The COVID-19 Survival Guide: 9 Steps to Keeping Calm at Home

By Lisa Hirst Carnes | April 2020

It’s April 8, 2020. It’s been nearly one month since everyone at ArcStone started working from home. We went remote on March 12, 2020. Today, MN Governor, Tim Walz extended the “Stay at Home” order until May 4, 2020. Thank you, Governor Walz for your honest, transparent leadership!


I feel grateful to have a job that I can do while I stay safe at home. I’m grateful that I have access to food, a comfy home, loving family and friends, and too many other things to list. This is a privilege that lots of people don’t have. People of color are disproportionately dying from the coronavirus and essential workers on the front lines are risking their own safety to do their jobs. I know that being stuck at home may seem like a trivia in comparison but enlisting tactics that allow us to get through this safely is critical for us. 

So, with several more weeks of being at home, how can we make the best of it?

When you’re at home so much, the days start to roll together and your work and home life blend together. Is it working from home or homing from work? I’ve had several conversations with people working 14 hour days and not “knowing” how or when to quit for the day. Conversely, I’ve talked to other people who feel unmotivated and can’t seem to be productive from home.  

This blog post covers some ideas I’ve been experimenting with as I, along with you, try to figure out how to live with life’s uncertainty. 

Make Your Bed

This may seem simplistic but making your bed will make you feel better. You’re spending more time at home and your bedroom may even need to serve as a home office in a pinch. The act of making your bed encourages you to keep your bedroom neat, boosts your mood, and is motivating. 

Get Moving

I start my day with a walk and yoga. I like to start my day this way because it feels good and I’m less likely to “not have time” or to skip it. Research shows the muscle memory of willpower diminishes over the course of the day. So, if I schedule workouts first thing and over lunch, they’re more likely to happen.

Create a Schedule but Remain Flexible

Perhaps one of the toughest parts of the Coronavirus is the uncertainty. We don’t know when things will return to normal or what normal will even look like. While things are up in the air, it’s crucial to ground yourself with things you can control - the time you start work, the time you end work, connecting with others.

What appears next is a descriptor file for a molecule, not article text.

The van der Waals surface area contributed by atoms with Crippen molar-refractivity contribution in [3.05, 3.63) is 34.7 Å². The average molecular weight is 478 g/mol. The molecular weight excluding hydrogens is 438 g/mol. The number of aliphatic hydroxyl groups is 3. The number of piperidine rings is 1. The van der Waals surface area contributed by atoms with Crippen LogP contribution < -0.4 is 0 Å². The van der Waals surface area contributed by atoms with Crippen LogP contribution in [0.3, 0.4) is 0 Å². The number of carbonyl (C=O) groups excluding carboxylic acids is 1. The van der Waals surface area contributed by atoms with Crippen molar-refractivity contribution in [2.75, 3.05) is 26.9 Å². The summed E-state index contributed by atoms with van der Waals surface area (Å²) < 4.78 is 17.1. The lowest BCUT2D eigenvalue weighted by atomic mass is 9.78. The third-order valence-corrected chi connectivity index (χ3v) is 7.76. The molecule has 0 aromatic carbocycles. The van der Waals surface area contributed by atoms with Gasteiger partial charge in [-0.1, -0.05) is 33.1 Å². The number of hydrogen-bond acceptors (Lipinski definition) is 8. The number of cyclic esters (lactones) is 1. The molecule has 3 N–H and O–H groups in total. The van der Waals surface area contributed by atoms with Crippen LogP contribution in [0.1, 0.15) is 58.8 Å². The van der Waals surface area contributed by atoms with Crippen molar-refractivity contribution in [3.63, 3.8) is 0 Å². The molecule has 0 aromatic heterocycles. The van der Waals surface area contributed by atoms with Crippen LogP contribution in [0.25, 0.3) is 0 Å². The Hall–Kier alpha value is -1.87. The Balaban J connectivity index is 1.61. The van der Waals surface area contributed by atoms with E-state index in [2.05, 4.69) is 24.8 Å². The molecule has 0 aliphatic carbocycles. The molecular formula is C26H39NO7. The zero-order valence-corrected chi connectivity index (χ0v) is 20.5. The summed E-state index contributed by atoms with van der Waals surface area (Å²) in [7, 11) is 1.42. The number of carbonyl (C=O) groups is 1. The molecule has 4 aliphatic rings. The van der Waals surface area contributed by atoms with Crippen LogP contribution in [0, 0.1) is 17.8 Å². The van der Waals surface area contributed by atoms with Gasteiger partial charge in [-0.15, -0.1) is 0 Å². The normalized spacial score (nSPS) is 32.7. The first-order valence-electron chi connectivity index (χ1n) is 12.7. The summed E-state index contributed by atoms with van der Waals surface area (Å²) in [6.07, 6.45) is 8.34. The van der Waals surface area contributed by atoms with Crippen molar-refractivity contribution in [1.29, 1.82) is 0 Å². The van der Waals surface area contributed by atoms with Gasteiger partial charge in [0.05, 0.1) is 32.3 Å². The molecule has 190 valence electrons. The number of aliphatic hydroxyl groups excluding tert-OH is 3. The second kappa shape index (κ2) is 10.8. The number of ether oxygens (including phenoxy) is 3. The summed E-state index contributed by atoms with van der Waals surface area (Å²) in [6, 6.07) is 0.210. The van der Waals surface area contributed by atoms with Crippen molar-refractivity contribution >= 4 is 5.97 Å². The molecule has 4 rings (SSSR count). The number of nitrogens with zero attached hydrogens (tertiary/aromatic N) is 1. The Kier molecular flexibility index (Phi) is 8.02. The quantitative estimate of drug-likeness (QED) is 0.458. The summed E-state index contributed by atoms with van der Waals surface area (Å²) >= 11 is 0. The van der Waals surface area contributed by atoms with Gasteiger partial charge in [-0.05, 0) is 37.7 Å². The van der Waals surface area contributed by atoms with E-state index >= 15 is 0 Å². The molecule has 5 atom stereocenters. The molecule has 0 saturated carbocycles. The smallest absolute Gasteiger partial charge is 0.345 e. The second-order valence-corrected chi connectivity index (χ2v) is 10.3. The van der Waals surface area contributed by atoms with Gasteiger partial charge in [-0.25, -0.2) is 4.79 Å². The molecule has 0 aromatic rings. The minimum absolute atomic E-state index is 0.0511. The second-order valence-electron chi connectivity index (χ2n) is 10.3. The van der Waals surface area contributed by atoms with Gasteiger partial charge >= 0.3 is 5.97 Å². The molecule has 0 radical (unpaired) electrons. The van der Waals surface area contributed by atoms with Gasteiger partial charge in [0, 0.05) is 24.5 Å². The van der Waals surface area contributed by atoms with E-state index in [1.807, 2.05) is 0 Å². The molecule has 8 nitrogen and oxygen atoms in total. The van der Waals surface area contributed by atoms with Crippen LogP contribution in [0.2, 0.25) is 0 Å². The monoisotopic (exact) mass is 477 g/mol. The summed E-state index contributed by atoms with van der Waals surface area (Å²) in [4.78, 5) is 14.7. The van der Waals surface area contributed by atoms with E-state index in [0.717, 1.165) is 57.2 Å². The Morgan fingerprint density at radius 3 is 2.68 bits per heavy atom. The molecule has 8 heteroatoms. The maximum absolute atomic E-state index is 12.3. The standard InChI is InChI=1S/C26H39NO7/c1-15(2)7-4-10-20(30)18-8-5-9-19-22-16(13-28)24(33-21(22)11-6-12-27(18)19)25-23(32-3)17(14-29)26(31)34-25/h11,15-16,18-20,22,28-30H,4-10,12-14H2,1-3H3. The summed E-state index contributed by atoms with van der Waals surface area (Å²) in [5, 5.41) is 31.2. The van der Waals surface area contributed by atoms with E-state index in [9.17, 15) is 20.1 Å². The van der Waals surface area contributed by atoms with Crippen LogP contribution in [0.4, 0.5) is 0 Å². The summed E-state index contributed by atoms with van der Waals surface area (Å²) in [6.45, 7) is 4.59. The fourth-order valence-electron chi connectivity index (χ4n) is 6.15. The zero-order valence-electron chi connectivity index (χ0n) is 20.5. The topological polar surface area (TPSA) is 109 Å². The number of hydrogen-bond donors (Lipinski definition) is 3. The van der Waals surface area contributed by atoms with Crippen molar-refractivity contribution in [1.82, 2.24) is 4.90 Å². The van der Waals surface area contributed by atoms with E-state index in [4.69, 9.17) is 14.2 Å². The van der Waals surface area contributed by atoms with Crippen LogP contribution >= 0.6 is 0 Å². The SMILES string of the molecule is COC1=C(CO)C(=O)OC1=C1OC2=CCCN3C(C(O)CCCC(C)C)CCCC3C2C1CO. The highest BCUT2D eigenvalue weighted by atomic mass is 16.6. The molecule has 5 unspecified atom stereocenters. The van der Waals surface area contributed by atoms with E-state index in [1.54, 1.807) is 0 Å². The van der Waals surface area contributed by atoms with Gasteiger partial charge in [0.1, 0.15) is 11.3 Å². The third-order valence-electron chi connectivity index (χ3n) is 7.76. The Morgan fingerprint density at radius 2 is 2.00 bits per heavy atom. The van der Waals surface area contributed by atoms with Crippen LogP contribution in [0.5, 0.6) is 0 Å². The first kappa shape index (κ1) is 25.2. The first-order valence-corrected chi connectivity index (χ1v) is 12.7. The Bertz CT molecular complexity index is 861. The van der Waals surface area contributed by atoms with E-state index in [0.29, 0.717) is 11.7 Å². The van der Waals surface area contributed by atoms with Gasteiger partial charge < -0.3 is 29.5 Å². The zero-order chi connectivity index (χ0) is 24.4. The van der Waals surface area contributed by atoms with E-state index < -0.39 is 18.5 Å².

Here’s my schedule

5:40 am - Alarm goes off. Hit snooze twice.

6:02 am - Get up. Go downstairs to the kitchen. Drink a lemon water, listen to the news while unloading the dishwasher, make a cappuccino. 

6:20 am - Do my thing on the mat.

7:30 am - Take a walk.

8:00 am - Start work.

12ish - Have lunch and take a walk, quick workout. 

1:30pm - Work

4:00pm - Short break.

4:15 - Work.

5:30pm - Decompress and quick tidy.

6:00pm - Make dinner. 

6:30pm - Free time.

11ish - Bed time.

Seeing this schedule written out like this seems really rigid and kind of comical. I’ve never written it out like this. In all times and especially now, be flexible! Things will come up and you won’t be able to adhere to your schedule. That’s okay. 

Connect with Others

At ArcStone, we have daily huddles. Thankfully, we started this ritual long before COVID-19 was on our radar. We gather via Zoom and share news, our priorities for the day, and any challenges we’re having. It marks the beginning of the work day. It’s uplifting to see people’s faces too. It’s becoming more and more obvious that humans need connections as much as we need shelter.